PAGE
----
Using radar data from the Cassini spacecraft’s flybys on June 22, 2009, July 8, 2009, and Jan. 12, 2010, Nasa’s Jet Propulsion Laboratory have produced this animated flyover of a potential future holiday destination – the lakes of Titan. Just don’t forget to pack the thermal underwear… Video credit: JPL News
From the JPL press release
Ontario Lacus, the largest lake in the southern hemisphere of Saturn’s moon Titan, turns out to be a perfect exotic vacation spot, provided you can handle the frosty, subzero temperatures and enjoy soaking in liquid hydrocarbon.
Several recent papers by scientists working with NASA’s Cassini spacecraft describe evidence of beaches for sunbathing in Titan’s low light, sheltered bays for mooring boats, and pretty deltas for wading out in the shallows. They also describe seasonal changes in the lake’s size and depth, giving vacationers an opportunity to visit over and over without seeing the same lake twice. (Travel agents, of course, will have to help you figure out how to breathe in an atmosphere devoid of oxygen.)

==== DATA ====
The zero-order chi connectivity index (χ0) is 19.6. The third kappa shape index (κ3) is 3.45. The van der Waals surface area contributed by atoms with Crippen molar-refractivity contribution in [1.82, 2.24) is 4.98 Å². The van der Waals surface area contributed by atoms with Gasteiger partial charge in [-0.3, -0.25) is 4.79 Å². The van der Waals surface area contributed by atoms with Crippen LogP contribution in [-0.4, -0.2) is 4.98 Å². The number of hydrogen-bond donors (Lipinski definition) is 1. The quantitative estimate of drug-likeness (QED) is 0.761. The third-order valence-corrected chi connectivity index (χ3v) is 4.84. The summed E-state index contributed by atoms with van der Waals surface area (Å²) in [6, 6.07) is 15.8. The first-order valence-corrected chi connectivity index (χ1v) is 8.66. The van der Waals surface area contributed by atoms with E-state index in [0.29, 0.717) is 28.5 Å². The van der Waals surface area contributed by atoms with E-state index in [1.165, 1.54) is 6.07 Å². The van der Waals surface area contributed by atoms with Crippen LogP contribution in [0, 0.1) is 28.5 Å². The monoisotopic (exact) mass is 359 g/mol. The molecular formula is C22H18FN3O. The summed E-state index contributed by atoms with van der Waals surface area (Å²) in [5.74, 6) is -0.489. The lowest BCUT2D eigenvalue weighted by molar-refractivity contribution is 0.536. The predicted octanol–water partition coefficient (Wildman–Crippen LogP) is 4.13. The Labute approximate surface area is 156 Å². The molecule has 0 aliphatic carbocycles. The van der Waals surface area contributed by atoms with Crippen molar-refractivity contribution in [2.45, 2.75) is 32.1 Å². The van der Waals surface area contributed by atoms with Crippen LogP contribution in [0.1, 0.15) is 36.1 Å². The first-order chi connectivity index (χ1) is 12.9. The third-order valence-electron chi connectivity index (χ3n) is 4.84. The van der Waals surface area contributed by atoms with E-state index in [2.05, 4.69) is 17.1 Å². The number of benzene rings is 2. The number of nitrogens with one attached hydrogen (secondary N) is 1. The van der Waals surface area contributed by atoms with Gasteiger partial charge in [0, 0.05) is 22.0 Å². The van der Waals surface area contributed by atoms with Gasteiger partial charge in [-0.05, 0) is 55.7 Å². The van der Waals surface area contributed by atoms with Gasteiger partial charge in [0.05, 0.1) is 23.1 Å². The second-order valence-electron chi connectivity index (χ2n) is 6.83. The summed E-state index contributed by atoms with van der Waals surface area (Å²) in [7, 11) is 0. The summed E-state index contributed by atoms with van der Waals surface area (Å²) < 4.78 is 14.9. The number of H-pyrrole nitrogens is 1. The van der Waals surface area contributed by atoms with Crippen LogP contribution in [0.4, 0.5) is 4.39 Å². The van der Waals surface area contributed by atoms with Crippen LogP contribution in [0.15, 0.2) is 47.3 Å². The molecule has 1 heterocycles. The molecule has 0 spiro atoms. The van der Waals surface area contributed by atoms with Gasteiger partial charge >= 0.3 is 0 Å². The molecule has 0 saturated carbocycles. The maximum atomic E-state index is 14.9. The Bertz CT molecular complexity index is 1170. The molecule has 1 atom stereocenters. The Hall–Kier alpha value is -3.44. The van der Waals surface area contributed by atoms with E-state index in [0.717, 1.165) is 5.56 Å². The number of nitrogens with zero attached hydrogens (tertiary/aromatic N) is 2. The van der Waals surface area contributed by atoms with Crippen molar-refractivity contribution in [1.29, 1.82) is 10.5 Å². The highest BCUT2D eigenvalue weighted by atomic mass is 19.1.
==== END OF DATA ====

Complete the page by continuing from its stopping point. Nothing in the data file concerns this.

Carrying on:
And in this second video, Steve Wall, deputy team lead for the Cassini radar team, explains how comparable features in Death Valley help the team to decypher what they’ve observed on Titan.
“With such frigid temperatures and meager sunlight, you wouldn’t think Titan has a lot in common with our own Earth,” said Steve Wall, deputy team lead for the Cassini radar team, based at NASA’s Jet Propulsion Laboratory in Pasadena, Calif. “But Titan continues to surprise us with activity and seasonal processes that look marvelously, eerily familiar.”